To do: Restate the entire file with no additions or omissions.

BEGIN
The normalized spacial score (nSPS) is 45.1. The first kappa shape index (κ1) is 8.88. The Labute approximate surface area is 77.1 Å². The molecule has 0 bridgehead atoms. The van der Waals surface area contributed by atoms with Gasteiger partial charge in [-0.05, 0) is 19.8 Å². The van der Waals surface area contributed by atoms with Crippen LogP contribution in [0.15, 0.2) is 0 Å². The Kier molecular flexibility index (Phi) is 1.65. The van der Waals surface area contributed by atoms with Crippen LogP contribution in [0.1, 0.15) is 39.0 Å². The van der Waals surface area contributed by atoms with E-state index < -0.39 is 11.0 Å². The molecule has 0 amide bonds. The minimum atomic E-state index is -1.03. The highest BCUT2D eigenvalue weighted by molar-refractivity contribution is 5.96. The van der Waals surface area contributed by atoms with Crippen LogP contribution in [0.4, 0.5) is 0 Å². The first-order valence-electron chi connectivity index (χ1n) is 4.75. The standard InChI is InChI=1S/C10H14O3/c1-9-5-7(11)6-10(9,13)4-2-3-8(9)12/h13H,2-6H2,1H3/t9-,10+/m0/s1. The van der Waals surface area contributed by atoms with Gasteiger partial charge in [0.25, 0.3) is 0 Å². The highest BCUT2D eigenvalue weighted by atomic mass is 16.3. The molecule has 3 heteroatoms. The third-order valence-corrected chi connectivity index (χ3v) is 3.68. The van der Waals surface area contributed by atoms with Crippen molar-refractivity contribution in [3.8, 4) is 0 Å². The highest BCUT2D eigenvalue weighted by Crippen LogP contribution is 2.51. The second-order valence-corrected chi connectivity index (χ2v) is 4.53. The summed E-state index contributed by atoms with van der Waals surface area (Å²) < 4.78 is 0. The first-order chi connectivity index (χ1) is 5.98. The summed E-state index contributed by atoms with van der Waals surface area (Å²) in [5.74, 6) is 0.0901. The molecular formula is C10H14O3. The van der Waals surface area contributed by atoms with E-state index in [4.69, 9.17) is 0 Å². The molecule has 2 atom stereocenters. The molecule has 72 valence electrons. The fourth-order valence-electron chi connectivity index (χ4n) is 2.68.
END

The normalized spacial score (nSPS) is 45.1. The first kappa shape index (κ1) is 8.88. The Labute approximate surface area is 77.1 Å². The molecule has 0 bridgehead atoms. The van der Waals surface area contributed by atoms with Gasteiger partial charge in [-0.05, 0) is 19.8 Å². The van der Waals surface area contributed by atoms with Crippen LogP contribution in [0.15, 0.2) is 0 Å². The Kier molecular flexibility index (Phi) is 1.65. The van der Waals surface area contributed by atoms with Crippen LogP contribution in [0.1, 0.15) is 39.0 Å². The van der Waals surface area contributed by atoms with E-state index < -0.39 is 11.0 Å². The molecule has 0 amide bonds. The minimum atomic E-state index is -1.03. The highest BCUT2D eigenvalue weighted by molar-refractivity contribution is 5.96. The van der Waals surface area contributed by atoms with Crippen LogP contribution in [0.4, 0.5) is 0 Å². The first-order valence-electron chi connectivity index (χ1n) is 4.75. The standard InChI is InChI=1S/C10H14O3/c1-9-5-7(11)6-10(9,13)4-2-3-8(9)12/h13H,2-6H2,1H3/t9-,10+/m0/s1. The van der Waals surface area contributed by atoms with Gasteiger partial charge in [0.25, 0.3) is 0 Å². The highest BCUT2D eigenvalue weighted by atomic mass is 16.3. The molecule has 3 heteroatoms. The third-order valence-corrected chi connectivity index (χ3v) is 3.68. The van der Waals surface area contributed by atoms with Crippen molar-refractivity contribution in [3.8, 4) is 0 Å². The highest BCUT2D eigenvalue weighted by Crippen LogP contribution is 2.51. The second-order valence-corrected chi connectivity index (χ2v) is 4.53. The summed E-state index contributed by atoms with van der Waals surface area (Å²) < 4.78 is 0. The first-order chi connectivity index (χ1) is 5.98. The summed E-state index contributed by atoms with van der Waals surface area (Å²) in [5.74, 6) is 0.0901. The molecular formula is C10H14O3. The van der Waals surface area contributed by atoms with E-state index in [4.69, 9.17) is 0 Å². The molecule has 2 atom stereocenters. The molecule has 72 valence electrons. The fourth-order valence-electron chi connectivity index (χ4n) is 2.68.